A study which traced the performance of participants for one year has shown that strength training for seniors offers both cognitive as well as economic benefits.
The study, was conducted at the Centre for Hip Health and Mobility at Vancouver Coastal Health and the University of British Columbia, is the first to examine whether both cognitive and economic benefits are sustained after formal cessation of a tailored exercise program.
AdvertisementIt builds on the Brain Power Study, which demonstrated that 12 months of once-weekly or twice-weekly progressive strength training improved executive cognitive function in women aged 65- to 75- years- old.
Executive cognitive functions are cognitive abilities necessary for independent living.
Both studies were led by Teresa Liu-Ambrose, principal investigator at the Centre for Hip Health and Mobility and Brain Research Centre at Vancouver Coastal Health and UBC, and assistant professor in the Department of Physical Therapy at UBC's Faculty of Medicine. The one year follow-up study found the cognitive benefits of strength training persisted, and with two critical findings.
"We were very surprised to discover the group that sustained cognitive benefits was the once-weekly strength training group rather than the twice-weekly training group," said Liu-Ambrose, who's also a Michael Smith Foundation for Health Research scholar.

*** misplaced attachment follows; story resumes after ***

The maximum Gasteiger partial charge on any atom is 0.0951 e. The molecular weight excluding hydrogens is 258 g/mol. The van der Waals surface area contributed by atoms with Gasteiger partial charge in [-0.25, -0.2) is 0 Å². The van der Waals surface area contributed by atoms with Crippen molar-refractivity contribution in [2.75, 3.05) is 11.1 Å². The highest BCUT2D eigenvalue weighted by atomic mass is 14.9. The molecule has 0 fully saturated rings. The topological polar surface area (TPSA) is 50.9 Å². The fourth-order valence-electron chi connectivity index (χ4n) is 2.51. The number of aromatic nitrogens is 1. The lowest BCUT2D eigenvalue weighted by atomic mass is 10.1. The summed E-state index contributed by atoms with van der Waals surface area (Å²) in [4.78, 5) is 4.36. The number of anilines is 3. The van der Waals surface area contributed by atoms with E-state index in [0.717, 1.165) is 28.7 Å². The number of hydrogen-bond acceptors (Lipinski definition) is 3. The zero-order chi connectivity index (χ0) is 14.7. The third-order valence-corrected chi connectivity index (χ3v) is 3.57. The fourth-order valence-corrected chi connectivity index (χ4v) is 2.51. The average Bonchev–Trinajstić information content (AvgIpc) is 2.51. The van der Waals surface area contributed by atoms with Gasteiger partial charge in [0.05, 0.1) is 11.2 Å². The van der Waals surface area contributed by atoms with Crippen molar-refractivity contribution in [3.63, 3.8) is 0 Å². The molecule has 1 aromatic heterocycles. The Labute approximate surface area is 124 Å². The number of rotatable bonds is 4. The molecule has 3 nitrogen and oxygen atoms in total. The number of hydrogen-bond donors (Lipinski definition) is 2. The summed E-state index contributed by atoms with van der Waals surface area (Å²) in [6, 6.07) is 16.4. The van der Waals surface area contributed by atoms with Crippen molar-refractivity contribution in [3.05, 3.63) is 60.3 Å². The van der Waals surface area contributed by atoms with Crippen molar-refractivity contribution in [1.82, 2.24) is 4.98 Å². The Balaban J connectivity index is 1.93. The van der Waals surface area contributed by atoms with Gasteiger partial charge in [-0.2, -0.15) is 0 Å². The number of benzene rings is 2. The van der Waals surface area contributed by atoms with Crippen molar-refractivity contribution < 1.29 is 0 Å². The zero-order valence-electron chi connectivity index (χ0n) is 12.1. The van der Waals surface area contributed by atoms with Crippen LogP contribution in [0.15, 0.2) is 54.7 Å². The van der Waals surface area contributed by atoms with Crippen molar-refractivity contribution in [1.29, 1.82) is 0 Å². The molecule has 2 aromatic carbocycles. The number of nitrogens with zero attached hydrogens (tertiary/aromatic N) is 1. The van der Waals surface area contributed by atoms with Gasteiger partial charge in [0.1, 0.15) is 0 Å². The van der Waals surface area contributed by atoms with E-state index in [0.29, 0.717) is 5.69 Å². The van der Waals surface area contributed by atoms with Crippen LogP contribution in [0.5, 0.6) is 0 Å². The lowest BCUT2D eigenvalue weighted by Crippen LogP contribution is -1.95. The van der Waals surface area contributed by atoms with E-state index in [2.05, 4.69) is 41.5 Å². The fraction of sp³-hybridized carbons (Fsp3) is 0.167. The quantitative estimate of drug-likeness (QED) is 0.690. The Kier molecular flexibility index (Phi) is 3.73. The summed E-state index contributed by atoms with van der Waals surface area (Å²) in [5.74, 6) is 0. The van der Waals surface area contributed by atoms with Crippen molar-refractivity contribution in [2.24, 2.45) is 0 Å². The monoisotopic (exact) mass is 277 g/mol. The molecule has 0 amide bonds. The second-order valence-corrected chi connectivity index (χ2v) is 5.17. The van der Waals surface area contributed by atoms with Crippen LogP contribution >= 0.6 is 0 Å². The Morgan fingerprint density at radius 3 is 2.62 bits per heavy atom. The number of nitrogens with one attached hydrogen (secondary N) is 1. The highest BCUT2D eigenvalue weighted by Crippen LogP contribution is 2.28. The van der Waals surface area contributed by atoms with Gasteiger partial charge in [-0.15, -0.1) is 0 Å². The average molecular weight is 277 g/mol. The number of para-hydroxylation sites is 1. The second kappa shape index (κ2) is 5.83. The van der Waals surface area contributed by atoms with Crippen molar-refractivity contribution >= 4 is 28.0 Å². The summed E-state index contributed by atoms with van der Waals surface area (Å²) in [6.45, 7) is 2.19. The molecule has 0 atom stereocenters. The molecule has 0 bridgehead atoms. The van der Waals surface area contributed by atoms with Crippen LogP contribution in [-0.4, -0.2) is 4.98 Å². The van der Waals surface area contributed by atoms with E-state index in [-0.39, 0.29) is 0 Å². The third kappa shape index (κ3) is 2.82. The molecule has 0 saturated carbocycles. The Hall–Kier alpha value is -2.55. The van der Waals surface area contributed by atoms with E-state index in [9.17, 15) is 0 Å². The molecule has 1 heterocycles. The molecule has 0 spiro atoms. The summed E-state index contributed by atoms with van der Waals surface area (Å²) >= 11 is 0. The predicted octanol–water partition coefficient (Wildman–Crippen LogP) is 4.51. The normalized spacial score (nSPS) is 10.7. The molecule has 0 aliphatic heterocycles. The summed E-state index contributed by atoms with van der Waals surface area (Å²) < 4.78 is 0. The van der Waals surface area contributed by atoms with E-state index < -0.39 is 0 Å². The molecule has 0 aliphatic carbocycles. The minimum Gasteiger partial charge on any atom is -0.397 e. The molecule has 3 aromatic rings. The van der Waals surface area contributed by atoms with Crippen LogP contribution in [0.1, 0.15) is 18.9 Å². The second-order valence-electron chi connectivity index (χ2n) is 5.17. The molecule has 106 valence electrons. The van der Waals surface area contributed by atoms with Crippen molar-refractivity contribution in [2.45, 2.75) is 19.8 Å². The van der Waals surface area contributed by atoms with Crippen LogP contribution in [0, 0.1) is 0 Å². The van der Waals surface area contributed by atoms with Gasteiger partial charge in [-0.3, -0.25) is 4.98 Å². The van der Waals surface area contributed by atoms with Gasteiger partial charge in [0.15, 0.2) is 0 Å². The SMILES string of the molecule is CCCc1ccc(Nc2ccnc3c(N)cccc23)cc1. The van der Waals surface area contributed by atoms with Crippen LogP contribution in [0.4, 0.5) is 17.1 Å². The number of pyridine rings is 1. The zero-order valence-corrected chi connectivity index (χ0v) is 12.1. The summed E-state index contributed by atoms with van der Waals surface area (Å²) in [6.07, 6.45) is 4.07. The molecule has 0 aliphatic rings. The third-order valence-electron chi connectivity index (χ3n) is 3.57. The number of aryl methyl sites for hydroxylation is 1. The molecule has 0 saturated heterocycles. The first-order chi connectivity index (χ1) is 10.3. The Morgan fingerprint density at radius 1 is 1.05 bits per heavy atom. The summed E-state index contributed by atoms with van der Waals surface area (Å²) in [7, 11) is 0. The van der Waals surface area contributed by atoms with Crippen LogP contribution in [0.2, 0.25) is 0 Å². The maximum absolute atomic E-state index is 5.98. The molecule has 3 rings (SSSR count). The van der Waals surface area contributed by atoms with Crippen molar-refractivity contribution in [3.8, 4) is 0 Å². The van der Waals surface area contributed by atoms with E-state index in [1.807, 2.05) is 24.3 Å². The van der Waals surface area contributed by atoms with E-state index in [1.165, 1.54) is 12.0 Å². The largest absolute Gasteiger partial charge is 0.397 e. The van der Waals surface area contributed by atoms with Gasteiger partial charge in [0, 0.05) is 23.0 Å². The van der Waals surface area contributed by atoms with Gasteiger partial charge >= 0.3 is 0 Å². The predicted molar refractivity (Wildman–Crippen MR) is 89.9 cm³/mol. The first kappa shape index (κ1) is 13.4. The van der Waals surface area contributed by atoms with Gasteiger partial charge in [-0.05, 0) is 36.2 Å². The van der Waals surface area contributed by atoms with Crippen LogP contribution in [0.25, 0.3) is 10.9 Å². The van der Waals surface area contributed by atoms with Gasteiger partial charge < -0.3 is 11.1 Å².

"What we realized was that this group was more successful at being able to maintain the same level of physical activity achieved in the original study."
In fact, the researchers found that while both the once-weekly strength training group and the control group - which performed twice-weekly balancing and toning exercises - were able to maintain higher levels of activity than when they first began the original study, individuals in the twice per week strength training group showed a reduction in physical activity.
This reduction may be due community factors, both a lack of strength or weigh training programs tailored for older adults and the perception from seniors that they may need to undertake an activity program multiple times per week to receive any benefit.
The second important finding relates to the economic benefits of once-weekly strength training. Using the data from the Brain Power Study and the one-year follow-up study, health economists Jennifer Davis and Carlo Marra, research scientists with the Collaboration for Outcomes Research and Evaluation at St. Paul's Hospital and UBC Faculty of Medicine, were able to show that the economic benefits of once-weekly strength training were sustained 12 months after its formal cessation.
Specifically, the researchers found the once-weekly strength group incurred fewer health care resource utilization costs and had fewer falls than the twice-weekly balance and tone group.
"This suggests that once-weekly resistance training is cost saving, and the right type of exercise for seniors to achieve maximum economic and health benefits," said Davis.
The study has been published in the Archives of Internal Medicine.
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